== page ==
All our family Christmases are tagged. Makes it easy for a memory search. Here's what I mean.
"Remember the Christmas the children got the mumps;" or "Remember the Christmas we lost power on Christmas Eve and didn't get it restored for ten days?"
This Christmas' tag will be "Remember the Christmas. . ." wait, you must read the story.
The Tuesday before Christmas I got a call from my youngest daughter saying her husband was very ill and on the way to the doctor. He had been ill for several days and was not getting well. He had not had a swine flu shot and was in the high risk category. Our area was very slow to get vaccine, I had just gotten my shot and was not yet protected.
The doctor tested him for H1N1 and the test was positive. He was sent home on complete bed rest. Now, this daughter was hosting Christmas Dinner and she had to cancel. She was so upset, Christmas is her favorite holiday. It was decided that we would host Christmas at our house for the fluless in Seattle.
On Wednesday my son called from Montana saying he and his wife were both ill and could not make the eight hour drive to Washington for Christmas. He thought they might have swine flu. I told them not to endanger their health, stay there. He hasn't been home for several years and both his sisters were very disappointed that he wouldn't be home for Christmas. Another strike against a Merry Christmas.
Try buying everything needed for Christmas dinner two days before Christmas. The stores were empty. Making a Merry Christmas was becoming more and more challenging.
Then on Christmas Eve morning my youngest daughter made the Grinch call. "Christmas is my favorite holiday. I was looking forward to having the family together. Now I'm sick. We're both so sick we ordered pizza to be delivered for Christmas dinner. My Christmas is ruined!"
Mr. Maven refused to let any child of his Grinch Out. He drove to town on Christmas Eve and bought everything needed for a second Christmas dinner. No small feat and not completely traditional. He came home and we cooked Christmas dinner on Christmas eve. We boxed the food and loaded it in the car. We took all the presents and started out on a one hour drive (one way) to surprise the Grinch, her ill husband, and our grandsons.
Ten minutes before we arrived I called my daughter and asked how they were feeling, what they were doing, just a little conversation. Keeping her occupied. We pulled up in front of the house with our lights out. Mr. Maven silently carried everything to the door and rang the bell.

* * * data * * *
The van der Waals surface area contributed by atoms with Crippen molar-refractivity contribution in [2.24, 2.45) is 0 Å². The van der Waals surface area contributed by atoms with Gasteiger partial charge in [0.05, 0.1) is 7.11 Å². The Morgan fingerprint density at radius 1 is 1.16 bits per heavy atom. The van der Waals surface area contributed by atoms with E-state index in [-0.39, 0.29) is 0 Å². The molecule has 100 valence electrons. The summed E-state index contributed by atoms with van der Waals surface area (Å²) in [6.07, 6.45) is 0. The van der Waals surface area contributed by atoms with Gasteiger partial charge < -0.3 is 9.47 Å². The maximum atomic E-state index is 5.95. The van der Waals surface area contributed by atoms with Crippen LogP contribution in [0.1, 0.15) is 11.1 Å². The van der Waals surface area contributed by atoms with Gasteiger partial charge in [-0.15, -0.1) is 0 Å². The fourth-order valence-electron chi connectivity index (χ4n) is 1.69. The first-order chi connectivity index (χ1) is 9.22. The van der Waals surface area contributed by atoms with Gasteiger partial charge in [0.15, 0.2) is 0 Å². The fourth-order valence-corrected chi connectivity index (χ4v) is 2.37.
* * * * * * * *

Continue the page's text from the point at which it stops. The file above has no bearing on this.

Wyman, our youngest Grandchild, peeked out the window next to the door. He is not allowed to answer the door. Mr. Maven said you could hear his feet run down the hall and in a later conversation my daughter told me Wyman had said, "Mom, I think Grandpa's at the door."
"He can't be," she told him. "I just talked to Grandma on the phone. They're at home."
She got out of bed and answered the door to find that yes, Wyman was correct; there stood her father delivering Christmas dinner with all the trimmings, wine and dessert. We couldn't hug her, but we gave her our love and more importantly we gave her back her favorite holiday, Christmas. We then got in the car and drove home, so tickled with ourselves that we had gotten one over on our unsuspecting daughter and her family. We actually laughed most of the way home.
Later that night I found my daughter was posting on Facebook from her sick bed. What she wrote made our Christmas:
So now, this will be "Remember the Christmas Mom and Dad Delivered!" As Wyman later told me, "It was the best Christmas ever." Oh yes, Wyman, it was. The very best.
I have the most amazing parents. Since John has H1N1 we had to cancel Christmas dinner and I was a little depressed. Tonight there was a knock at the door and standing there was my Dad with a full Christmas dinner already made. They drove over an hour just to drop off dinner, Amazing! Thanks Mom and Dad.